My parents were recently sold an induction cooktop but have found it quite difficult to work with the touch buttons to swap between elements, change temperature etc. There has been lots of cursing from the kitchen :) Mum also has trouble with arthritis & getting her fingers in the right position to be able to use the panel. Just worth considering when choosing a cooktop - if we had the opportunity again we would definitely choose something easier to use.

David S.
16 Jul 2016
Induction tops best in our experience

This comment facility is really bad. Just spent half an hour writing notes re our experience of induction vs gas. Clicked out to Windows file manager & opened a Word doc to check the actual year we first installed induction cook top (early 2001, so more than 15 yrs ago), came back to finish off the comments only to find everything I had written had disappeared. Sorry, do not have another half hour to spare.

Very briefly, induction much better in our experience - much quicker, safer, including no burns from very hot pot sides and handles, no wasted heat flowing up the sides of pots. So much easier to keep clean (than both gas and radiant ceramic - latter bad when spills burn on at high temperature). Had no problems with scratching but then we use smooth SS cookware, not CI. Heaps of induction ready cookware now available, unlike back in 2001.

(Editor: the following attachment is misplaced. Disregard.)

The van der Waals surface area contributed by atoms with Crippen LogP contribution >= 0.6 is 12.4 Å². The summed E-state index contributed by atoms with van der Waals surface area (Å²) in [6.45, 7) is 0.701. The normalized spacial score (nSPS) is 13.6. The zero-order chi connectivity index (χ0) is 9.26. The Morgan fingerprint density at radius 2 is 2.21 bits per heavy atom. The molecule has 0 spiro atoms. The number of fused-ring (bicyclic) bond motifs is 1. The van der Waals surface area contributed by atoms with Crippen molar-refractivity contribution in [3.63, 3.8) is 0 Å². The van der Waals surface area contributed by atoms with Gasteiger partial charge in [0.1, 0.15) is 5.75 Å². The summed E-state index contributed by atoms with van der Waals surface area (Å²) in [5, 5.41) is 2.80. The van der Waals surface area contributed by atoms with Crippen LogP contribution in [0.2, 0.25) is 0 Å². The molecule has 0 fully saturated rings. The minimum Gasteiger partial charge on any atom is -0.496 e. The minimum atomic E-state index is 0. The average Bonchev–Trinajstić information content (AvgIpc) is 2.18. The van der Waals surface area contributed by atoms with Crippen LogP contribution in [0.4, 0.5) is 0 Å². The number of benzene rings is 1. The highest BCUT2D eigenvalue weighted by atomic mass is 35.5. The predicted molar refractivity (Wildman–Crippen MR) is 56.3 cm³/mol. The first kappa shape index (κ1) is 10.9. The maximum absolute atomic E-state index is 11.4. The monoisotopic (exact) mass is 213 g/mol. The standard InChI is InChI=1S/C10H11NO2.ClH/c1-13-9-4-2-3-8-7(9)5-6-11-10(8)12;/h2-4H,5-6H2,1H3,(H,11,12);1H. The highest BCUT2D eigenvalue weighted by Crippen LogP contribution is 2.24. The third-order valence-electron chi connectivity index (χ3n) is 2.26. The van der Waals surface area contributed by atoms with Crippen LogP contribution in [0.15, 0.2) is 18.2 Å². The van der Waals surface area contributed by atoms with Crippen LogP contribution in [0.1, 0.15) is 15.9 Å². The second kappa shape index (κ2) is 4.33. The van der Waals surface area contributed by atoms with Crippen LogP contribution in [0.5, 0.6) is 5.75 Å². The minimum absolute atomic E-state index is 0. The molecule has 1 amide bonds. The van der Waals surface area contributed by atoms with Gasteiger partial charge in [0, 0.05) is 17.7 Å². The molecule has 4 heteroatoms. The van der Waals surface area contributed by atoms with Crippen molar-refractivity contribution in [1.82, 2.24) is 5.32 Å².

Previous member
19 Jul 2016
re: Induction tops best in our experience

Hi David,

We’re sorry about your experience with the comment feature. Your feedback has been passed on to our team to be considered in updates to our website. In future, we’d recommend writing any lengthy comments in a program like Notepad or Microsoft Word first. Apologies for the inconvenience caused.

Thanks for your feedback on both the comment facility and the induction cooktops — we appreciate hearing what our members have to say.

Kind regards,

Fonda
Consumer NZ staff

Laraine B.
30 Jul 2016
David, it stinks when this happens